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John Roberts - will he or won't he?

Reported by Chrish - July 26, 2005

Carl Cameron, reporting last night 7/25/05 on Special Report, stated about Supreme Court nominee John Roberts "...but when it comes to Roberts, officials say, who he associates with and what he believes in private will not affect how he rules publicly from the bench."

Scott McClellen is then shown saying "...and he's indicated there is nothing that's in his personal views that would prevent him from faithfully and fully applying the law."

However, Jonathan Turley (who has appeared as a contributor on Fox, as recently as last week), writes in the LA Times that when asked by Senator Richard Durbin what he "would do if the law required a ruling that his church considers immoral. (Roberts is a devout Catholic and is married to an ardent pro-life activist. The Catholic Church considers abortion to be a sin, and various church leaders have stated that government officials supporting abortion should be denied religious rites such as communion.)"

According to Turley, Roberts, "(r)enowned for his unflappable style in oral argument, ... appeared nonplused and, according to sources in the meeting, answered after a long pause that he would probably have to recuse himself."

Comment: This is a red flag for Senators considering a lifetime appointment to the highest court in the country. I admire Robert's honesty in answering the question, but if he cannot commit to "faithfully and fully" upholding the laws then he should withdraw himself from the nomination.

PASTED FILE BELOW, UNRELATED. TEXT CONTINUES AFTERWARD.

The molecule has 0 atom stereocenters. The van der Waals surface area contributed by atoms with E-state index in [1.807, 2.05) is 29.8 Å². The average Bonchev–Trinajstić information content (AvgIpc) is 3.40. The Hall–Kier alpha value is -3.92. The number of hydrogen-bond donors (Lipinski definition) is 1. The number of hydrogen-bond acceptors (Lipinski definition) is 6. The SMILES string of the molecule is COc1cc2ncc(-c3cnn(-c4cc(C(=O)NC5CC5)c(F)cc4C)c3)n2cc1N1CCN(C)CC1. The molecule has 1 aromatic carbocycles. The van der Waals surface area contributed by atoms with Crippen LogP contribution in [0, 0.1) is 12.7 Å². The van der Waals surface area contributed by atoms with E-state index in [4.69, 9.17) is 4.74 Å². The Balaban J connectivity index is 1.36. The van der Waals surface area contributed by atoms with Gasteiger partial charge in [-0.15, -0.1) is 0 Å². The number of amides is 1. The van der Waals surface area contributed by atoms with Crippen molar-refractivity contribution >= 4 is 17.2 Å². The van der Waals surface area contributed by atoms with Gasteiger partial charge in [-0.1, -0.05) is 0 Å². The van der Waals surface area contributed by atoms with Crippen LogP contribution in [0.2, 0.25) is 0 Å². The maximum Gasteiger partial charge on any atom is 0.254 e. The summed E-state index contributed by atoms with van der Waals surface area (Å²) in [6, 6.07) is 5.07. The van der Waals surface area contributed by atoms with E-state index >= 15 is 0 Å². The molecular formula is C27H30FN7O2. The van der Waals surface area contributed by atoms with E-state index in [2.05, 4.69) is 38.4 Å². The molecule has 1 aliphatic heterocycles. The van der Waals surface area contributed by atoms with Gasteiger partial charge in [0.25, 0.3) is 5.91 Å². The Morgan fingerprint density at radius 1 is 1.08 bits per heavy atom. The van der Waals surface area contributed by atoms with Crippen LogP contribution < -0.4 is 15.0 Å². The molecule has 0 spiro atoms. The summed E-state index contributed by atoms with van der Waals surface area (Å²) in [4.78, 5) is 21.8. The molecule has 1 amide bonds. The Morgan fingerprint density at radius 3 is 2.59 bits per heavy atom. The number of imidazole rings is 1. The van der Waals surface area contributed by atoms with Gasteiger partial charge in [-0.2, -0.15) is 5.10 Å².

It is disengenuous to say that a nominees personal beliefs don't matter. Why then is it so important to Bush's base that a strong conservative be appointed?

Amended 7/26/05: There is disagreement within the press about the accuracy of Turley's statement. Based on the following quotes,

"Jonathan Turley's column is not accurate," Durbin press secretary Joe Shoemaker said, adding that his boss never asked that question and Judge Roberts never said he would recuse himself in such a case.
"Judge Roberts said repeatedly that he would follow the rule of law," Mr. Shoemaker said." Washington Times

"But in an interview last night, Professor Turley said Mr. Durbin himself had described the conversation to him on Sunday morning, including the statement about recusal....

Mr. Durbin declined to discuss the issue on Monday. A spokesman, Joe Shoemaker, said, "What Judge Roberts did say clearly and repeatedly was that he would follow the rule of law, and beyond that we are going to leave it to Judge Roberts to offer his views." New York Times

we'll have to wait and see how this one plays out.

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